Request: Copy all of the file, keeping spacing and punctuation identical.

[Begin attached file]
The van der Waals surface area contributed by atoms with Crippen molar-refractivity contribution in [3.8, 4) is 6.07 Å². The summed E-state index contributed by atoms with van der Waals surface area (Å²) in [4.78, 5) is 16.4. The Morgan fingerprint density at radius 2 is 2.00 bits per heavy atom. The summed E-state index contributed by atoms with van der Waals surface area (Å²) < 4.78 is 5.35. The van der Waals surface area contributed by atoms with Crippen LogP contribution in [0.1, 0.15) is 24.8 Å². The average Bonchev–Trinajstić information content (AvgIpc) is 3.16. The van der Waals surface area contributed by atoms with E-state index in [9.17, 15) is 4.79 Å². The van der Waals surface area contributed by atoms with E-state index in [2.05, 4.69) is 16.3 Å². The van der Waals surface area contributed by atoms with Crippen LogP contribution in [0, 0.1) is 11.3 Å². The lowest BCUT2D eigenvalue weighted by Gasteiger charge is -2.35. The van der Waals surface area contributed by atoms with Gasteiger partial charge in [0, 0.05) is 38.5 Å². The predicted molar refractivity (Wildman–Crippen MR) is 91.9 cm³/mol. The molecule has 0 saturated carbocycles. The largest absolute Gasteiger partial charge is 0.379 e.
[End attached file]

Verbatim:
The van der Waals surface area contributed by atoms with Crippen molar-refractivity contribution in [3.8, 4) is 6.07 Å². The summed E-state index contributed by atoms with van der Waals surface area (Å²) in [4.78, 5) is 16.4. The Morgan fingerprint density at radius 2 is 2.00 bits per heavy atom. The summed E-state index contributed by atoms with van der Waals surface area (Å²) < 4.78 is 5.35. The van der Waals surface area contributed by atoms with Crippen LogP contribution in [0.1, 0.15) is 24.8 Å². The average Bonchev–Trinajstić information content (AvgIpc) is 3.16. The van der Waals surface area contributed by atoms with E-state index in [9.17, 15) is 4.79 Å². The van der Waals surface area contributed by atoms with E-state index in [2.05, 4.69) is 16.3 Å². The van der Waals surface area contributed by atoms with Crippen LogP contribution in [0, 0.1) is 11.3 Å². The lowest BCUT2D eigenvalue weighted by Gasteiger charge is -2.35. The van der Waals surface area contributed by atoms with Gasteiger partial charge in [0, 0.05) is 38.5 Å². The predicted molar refractivity (Wildman–Crippen MR) is 91.9 cm³/mol. The molecule has 0 saturated carbocycles. The largest absolute Gasteiger partial charge is 0.379 e.